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Discrimination at work – what can you do? 

Discrimination is treating someone unfairly because they happen to belong to a particular group of people.

In NSW many types of discrimination are against the law. Discrimination laws help give everyone an equal opportunity or a 'fair go'.

The following types of discrimination are illegal:

Carers' responsibilities

You need to care for or support a child or other 'immediate family member'.


You are a woman or because you are a man. Discrimination against a woman because she is pregnant can also be sex discrimination. Sexual harassment is also against the law.


Because of your colour, nationality, descent, ethnic or ethno-religious background.


People think you are too young or too old for the job.

Marital status

You are single, married or living in a de facto relationship.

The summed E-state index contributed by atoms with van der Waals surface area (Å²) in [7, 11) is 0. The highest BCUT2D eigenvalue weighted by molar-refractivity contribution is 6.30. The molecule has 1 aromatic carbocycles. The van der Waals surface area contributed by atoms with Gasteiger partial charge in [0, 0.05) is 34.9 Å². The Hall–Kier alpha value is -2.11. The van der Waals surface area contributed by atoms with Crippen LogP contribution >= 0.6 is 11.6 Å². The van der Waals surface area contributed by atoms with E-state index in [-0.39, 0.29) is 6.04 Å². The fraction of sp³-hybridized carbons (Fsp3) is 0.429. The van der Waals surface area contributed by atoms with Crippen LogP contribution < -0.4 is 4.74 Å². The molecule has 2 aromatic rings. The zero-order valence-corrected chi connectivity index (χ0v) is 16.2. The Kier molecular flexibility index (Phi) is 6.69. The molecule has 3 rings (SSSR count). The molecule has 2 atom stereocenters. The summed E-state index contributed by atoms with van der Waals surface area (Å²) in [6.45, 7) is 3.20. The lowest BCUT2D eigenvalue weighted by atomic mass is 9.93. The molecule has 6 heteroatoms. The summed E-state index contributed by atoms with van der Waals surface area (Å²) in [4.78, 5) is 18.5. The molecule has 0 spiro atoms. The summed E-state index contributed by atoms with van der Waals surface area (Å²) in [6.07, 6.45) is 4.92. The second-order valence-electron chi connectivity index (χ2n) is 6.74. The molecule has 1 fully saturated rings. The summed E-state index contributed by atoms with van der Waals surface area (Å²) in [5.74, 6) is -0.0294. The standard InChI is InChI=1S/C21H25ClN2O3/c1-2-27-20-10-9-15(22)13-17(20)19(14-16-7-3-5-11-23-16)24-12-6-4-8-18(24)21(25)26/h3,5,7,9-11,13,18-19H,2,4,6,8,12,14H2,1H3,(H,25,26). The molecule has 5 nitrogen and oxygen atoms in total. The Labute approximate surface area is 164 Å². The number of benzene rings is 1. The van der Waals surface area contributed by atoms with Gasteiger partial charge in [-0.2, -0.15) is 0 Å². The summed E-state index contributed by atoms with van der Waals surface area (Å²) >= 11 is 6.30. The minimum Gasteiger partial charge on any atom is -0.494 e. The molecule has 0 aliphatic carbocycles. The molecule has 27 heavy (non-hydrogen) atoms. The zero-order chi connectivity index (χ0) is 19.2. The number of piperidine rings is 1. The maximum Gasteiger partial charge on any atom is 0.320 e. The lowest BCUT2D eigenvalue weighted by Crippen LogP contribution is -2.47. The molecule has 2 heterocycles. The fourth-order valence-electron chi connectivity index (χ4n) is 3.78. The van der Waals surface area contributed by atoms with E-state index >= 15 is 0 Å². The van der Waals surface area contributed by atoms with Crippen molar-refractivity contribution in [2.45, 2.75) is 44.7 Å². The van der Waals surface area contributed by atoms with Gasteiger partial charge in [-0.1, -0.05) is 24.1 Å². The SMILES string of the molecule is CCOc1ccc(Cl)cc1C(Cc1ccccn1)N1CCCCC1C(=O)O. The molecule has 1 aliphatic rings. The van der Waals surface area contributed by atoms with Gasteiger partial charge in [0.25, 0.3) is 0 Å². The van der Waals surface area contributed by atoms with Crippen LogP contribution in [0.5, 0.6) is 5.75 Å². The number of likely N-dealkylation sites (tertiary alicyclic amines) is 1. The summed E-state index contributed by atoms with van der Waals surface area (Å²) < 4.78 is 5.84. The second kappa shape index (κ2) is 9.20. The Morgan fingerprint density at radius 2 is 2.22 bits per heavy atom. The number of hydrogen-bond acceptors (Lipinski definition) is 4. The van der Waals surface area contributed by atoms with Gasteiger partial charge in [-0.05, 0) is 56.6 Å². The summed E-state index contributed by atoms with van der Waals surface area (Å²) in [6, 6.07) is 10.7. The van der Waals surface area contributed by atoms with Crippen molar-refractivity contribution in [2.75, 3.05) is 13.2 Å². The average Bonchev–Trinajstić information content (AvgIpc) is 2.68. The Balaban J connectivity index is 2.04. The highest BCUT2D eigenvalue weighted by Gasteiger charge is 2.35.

Homosexual or lesbian

You are gay or lesbian or someone thinks you are gay or lesbian.


You have a disability, had one in the past or may have one in the future, or someone thinks you have a disability. This includes physical, intellectual and psychiatric disabilities, learning and emotional disorders.


You are transgender (you live or seek to live as a member of the opposite gender (sex) to your birth gender) or others think you are transgender.

By relation or association

The sex, race, age, marital status, homosexuality/lesbianism, transgender (trans-sexuality) or disability of one of your relatives, friends or work colleagues.

Need help?

If you are being discriminated against - contact the Anti-Discrimination Board (ADB) for advice and help on 9268 5544 or 1800 670 812 (for rural and regional NSW callers) or for young women visit Sex Discrimination Act (Australian Human Rights Commission).